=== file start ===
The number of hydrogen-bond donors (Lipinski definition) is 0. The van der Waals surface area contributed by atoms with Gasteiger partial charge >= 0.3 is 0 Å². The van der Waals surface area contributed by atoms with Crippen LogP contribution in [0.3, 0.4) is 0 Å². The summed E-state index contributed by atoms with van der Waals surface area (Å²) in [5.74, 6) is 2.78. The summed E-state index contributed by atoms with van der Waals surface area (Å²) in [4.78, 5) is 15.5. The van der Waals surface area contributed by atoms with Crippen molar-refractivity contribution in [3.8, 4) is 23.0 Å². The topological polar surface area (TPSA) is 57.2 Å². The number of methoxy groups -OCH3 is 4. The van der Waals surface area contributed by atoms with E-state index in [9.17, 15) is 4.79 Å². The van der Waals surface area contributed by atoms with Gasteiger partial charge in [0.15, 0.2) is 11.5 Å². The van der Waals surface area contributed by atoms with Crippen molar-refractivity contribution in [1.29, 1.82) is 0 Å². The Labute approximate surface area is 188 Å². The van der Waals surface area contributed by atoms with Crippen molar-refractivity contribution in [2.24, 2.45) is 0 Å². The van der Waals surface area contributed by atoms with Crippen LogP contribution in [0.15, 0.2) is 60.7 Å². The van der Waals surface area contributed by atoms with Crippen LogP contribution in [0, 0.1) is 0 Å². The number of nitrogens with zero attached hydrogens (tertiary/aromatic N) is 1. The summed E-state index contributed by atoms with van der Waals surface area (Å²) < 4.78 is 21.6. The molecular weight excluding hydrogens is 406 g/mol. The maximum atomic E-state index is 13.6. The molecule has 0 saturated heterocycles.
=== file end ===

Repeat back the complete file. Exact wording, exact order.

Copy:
The number of hydrogen-bond donors (Lipinski definition) is 0. The van der Waals surface area contributed by atoms with Gasteiger partial charge >= 0.3 is 0 Å². The van der Waals surface area contributed by atoms with Crippen LogP contribution in [0.3, 0.4) is 0 Å². The summed E-state index contributed by atoms with van der Waals surface area (Å²) in [5.74, 6) is 2.78. The summed E-state index contributed by atoms with van der Waals surface area (Å²) in [4.78, 5) is 15.5. The van der Waals surface area contributed by atoms with Crippen molar-refractivity contribution in [3.8, 4) is 23.0 Å². The topological polar surface area (TPSA) is 57.2 Å². The number of methoxy groups -OCH3 is 4. The van der Waals surface area contributed by atoms with E-state index in [9.17, 15) is 4.79 Å². The van der Waals surface area contributed by atoms with Gasteiger partial charge in [0.15, 0.2) is 11.5 Å². The van der Waals surface area contributed by atoms with Crippen molar-refractivity contribution in [1.29, 1.82) is 0 Å². The Labute approximate surface area is 188 Å². The van der Waals surface area contributed by atoms with Crippen molar-refractivity contribution in [2.24, 2.45) is 0 Å². The van der Waals surface area contributed by atoms with Crippen LogP contribution in [0.15, 0.2) is 60.7 Å². The van der Waals surface area contributed by atoms with Crippen LogP contribution in [0, 0.1) is 0 Å². The number of nitrogens with zero attached hydrogens (tertiary/aromatic N) is 1. The summed E-state index contributed by atoms with van der Waals surface area (Å²) < 4.78 is 21.6. The molecular weight excluding hydrogens is 406 g/mol. The maximum atomic E-state index is 13.6. The molecule has 0 saturated heterocycles.